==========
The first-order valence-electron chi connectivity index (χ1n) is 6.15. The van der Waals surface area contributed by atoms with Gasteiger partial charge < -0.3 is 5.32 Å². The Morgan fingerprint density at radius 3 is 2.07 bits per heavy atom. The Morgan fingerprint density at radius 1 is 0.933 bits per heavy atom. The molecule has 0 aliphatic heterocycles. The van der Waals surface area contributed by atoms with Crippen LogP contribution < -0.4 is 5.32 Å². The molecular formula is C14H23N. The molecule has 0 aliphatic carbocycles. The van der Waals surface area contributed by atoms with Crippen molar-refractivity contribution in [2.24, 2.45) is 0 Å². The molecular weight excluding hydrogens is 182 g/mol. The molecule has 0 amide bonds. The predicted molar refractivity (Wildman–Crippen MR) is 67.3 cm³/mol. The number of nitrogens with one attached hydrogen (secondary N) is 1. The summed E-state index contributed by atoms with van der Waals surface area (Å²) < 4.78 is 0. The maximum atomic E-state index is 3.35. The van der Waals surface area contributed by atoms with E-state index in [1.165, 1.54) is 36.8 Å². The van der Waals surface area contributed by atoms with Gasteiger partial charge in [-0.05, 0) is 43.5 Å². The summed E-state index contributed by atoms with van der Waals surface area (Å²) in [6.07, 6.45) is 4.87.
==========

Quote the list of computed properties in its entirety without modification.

The first-order valence-electron chi connectivity index (χ1n) is 6.15. The van der Waals surface area contributed by atoms with Gasteiger partial charge < -0.3 is 5.32 Å². The Morgan fingerprint density at radius 3 is 2.07 bits per heavy atom. The Morgan fingerprint density at radius 1 is 0.933 bits per heavy atom. The molecule has 0 aliphatic heterocycles. The van der Waals surface area contributed by atoms with Crippen LogP contribution < -0.4 is 5.32 Å². The molecular formula is C14H23N. The molecule has 0 aliphatic carbocycles. The van der Waals surface area contributed by atoms with Crippen molar-refractivity contribution in [2.24, 2.45) is 0 Å². The molecular weight excluding hydrogens is 182 g/mol. The molecule has 0 amide bonds. The predicted molar refractivity (Wildman–Crippen MR) is 67.3 cm³/mol. The number of nitrogens with one attached hydrogen (secondary N) is 1. The summed E-state index contributed by atoms with van der Waals surface area (Å²) < 4.78 is 0. The maximum atomic E-state index is 3.35. The van der Waals surface area contributed by atoms with E-state index in [1.165, 1.54) is 36.8 Å². The van der Waals surface area contributed by atoms with Gasteiger partial charge in [-0.05, 0) is 43.5 Å². The summed E-state index contributed by atoms with van der Waals surface area (Å²) in [6.07, 6.45) is 4.87.